Phillip Brownlee, my favorite liberal Eagle editor (there’s only two left apparently) has come out against Proposition K which would simplify property taxation in Kansas by setting property values on January 1, 2010 and increasing them by a set 2% each year as long as the property is not improved.
In a post entitled, “Plenty of reasons to be concerned about Proposition K“, Brownlee claims that Prop K may not be good for areas that don’t appreciate in value as quickly as others.
…it also could significantly benefit wealthier, growing neighborhoods while disadvantaging homeowners in poorer areas, because some neighborhoods and cities have much higher property appreciation rates than 2 percent.
Like many arguments that are made by the left, the problem seems valid on the surface until further investigation is conducted. Such is the case here. The very problem Brownlee claims to want to avoid has already propagated itself through the system.
Property tax valuation changes from 1997 to 2007 by county courtesy of the Kansas Meadowlark
For Brownlee’s argument to be valid, he should show areas in the state where property tax valuations have risen below the 2% per year mandated by Prop K. The map to the right provided courtesy of Kansas Meadowlark shows that overall, property tax valuations have risen by significant amounts over a ten year period from 1997 to 2007.
Unfortunately for Brownlee, 104 of 105 counties in Kansas saw rises in tax valuations greater than 2% per year over the specified ten year period. This means that had Prop K been passed in 1997, taxpayers in every county but one in Kansas would have benefited from the 2% per year rise in tax valuations.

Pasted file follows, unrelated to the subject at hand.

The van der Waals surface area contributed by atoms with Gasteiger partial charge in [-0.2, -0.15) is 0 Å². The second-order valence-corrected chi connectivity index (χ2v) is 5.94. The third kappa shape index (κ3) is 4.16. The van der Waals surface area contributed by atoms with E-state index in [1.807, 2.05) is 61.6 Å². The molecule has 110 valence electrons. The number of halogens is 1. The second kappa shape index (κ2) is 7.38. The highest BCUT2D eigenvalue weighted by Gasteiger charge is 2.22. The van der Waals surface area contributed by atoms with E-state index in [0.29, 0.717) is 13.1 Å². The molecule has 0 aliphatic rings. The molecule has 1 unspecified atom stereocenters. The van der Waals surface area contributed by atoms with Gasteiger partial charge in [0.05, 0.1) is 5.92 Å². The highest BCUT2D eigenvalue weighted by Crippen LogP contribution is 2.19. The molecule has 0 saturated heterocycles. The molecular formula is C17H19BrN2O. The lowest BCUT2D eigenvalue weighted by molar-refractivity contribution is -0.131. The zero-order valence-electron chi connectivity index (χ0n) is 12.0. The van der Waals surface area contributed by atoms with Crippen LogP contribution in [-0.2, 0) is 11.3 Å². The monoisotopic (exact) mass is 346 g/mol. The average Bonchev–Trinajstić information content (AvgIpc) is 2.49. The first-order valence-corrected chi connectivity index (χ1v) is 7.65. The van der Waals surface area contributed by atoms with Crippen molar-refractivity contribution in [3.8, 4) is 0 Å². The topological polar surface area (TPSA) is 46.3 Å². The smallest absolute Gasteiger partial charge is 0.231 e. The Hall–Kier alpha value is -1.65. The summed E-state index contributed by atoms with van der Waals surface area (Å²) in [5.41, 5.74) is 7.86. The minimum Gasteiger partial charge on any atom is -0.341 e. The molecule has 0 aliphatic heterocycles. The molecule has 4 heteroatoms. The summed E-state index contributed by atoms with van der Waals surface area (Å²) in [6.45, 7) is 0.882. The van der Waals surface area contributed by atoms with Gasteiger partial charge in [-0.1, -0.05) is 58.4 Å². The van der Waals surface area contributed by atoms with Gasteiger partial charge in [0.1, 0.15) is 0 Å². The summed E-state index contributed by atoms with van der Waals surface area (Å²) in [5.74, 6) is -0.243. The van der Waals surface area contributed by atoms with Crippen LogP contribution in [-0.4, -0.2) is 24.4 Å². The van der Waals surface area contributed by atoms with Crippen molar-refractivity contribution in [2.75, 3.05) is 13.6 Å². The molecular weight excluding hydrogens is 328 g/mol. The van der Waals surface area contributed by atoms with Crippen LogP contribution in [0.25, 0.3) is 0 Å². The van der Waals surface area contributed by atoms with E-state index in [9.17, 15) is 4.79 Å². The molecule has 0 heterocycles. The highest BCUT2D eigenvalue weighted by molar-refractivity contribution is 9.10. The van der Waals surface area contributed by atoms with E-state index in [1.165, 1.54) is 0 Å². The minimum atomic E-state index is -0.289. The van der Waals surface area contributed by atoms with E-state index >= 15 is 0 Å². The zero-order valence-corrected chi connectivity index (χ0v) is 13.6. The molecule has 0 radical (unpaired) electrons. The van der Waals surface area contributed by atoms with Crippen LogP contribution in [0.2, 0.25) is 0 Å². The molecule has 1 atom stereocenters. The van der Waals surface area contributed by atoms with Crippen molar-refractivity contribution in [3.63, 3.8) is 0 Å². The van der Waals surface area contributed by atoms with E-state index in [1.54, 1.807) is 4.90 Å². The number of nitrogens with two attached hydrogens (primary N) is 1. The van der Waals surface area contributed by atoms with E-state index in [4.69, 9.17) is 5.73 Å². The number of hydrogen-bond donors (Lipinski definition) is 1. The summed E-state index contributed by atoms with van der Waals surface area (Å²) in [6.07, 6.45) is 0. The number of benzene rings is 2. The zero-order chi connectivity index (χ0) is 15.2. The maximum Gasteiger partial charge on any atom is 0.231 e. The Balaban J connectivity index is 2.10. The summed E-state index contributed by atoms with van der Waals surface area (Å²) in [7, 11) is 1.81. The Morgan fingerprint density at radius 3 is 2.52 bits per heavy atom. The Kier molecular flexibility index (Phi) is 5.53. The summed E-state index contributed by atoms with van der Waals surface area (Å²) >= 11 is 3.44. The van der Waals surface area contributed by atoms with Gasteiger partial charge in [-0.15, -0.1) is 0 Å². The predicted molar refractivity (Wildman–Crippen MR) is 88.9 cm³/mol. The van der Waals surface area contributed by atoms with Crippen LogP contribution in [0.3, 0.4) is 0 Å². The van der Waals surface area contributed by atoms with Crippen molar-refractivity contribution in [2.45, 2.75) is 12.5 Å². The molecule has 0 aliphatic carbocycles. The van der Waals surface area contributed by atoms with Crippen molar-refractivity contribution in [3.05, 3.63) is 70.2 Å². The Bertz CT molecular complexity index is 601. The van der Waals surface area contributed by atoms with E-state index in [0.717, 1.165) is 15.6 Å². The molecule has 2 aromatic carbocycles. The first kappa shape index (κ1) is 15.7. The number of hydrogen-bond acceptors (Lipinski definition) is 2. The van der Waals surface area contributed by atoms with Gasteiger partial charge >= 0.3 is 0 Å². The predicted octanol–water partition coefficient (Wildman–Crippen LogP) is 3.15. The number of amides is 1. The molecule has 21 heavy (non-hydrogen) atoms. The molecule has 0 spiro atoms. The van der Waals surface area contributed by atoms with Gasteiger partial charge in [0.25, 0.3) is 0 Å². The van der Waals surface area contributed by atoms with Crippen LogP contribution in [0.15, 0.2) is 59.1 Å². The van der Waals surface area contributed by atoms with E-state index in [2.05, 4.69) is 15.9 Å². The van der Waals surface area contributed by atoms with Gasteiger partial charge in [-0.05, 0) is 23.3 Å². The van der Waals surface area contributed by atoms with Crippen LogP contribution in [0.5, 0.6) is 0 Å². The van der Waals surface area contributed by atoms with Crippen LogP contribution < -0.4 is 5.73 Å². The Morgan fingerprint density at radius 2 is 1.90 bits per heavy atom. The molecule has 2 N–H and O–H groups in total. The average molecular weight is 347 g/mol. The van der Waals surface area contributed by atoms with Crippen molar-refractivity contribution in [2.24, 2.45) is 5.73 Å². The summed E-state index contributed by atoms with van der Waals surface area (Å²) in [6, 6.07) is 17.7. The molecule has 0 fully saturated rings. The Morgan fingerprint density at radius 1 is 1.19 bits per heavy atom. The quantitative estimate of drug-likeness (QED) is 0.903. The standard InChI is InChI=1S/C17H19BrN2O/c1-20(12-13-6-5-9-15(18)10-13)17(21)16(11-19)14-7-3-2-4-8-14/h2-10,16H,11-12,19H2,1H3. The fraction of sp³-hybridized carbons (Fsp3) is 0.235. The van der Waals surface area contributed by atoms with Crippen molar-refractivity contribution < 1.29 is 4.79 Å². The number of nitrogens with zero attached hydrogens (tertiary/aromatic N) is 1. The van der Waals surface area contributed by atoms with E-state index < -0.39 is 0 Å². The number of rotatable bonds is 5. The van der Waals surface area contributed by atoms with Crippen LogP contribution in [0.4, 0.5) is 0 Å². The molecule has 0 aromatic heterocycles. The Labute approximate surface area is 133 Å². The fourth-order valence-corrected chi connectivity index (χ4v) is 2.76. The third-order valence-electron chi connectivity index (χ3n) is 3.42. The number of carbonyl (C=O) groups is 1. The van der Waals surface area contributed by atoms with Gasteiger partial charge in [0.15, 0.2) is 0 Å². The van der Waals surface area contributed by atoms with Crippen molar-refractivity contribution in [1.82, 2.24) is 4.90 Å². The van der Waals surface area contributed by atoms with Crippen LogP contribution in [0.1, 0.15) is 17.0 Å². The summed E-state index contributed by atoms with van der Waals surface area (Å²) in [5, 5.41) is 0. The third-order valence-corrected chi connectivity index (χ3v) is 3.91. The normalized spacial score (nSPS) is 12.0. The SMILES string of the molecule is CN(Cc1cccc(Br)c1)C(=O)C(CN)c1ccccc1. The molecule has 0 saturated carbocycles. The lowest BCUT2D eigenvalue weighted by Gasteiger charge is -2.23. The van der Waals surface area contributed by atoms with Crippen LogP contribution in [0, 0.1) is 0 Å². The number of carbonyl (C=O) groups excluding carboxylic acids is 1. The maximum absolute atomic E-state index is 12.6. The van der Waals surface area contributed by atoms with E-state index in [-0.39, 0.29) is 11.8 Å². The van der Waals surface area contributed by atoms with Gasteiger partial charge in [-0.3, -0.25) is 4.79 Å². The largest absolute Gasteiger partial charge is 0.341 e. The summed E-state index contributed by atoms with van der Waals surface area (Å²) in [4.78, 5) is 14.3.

The one exception to the rule is Coffey County where property values have actually gone down according to the county appraisers office. Coffey County is where Wolf Creek Nuclear Power Plant is located which provides a significant portion of property tax revenues.
Further, Brownlee ignores a critical component of Prop K, that valuations rise at a set 2% as long as improvements are not made. It seems obvious to me that if an area is rising in value quicker than another, it’s due to property improvements and new buildings. This is accounted for in Prop K and Brownlee’s argument ignores this.
Over time, this proposed system could result in significant disparities and a disconnect from actual market values, thus likely violating the Kansas Constitution’s requirement of a “uniform and equal basis of valuation.”
Again, this statement ignores what is happening with valuations already. Johnson County, the fastest growing county in the state, saw a rise in values of 111.8%. It’s easy to argue that Johnson County certainly has been a leader in building improvements that raise property values in comparison to other counties in the state. And yet counties such as Wabaunsee (116.3%) and Osage (123.9%) saw a higher increase in values than Johnson. Disparity is already present.
Like many arguments made by the left, we’re led to believe that an idea must be rejected outright based on the idea that it may harm someone somewhere in the future while ignoring the vast majority that are currently being harmed by a defective system.
Prop K is not a perfect system by any means, no system of taxation will ever be perfect or viewed as completely fair by everyone, but it is certainly a large improvement over the current valuation system in Kansas. Certainly it is not something that should be rejected outright by baseless, thoughtless “problems” that already exist and are currently harming the vast majority of property taxpayers in Kansas.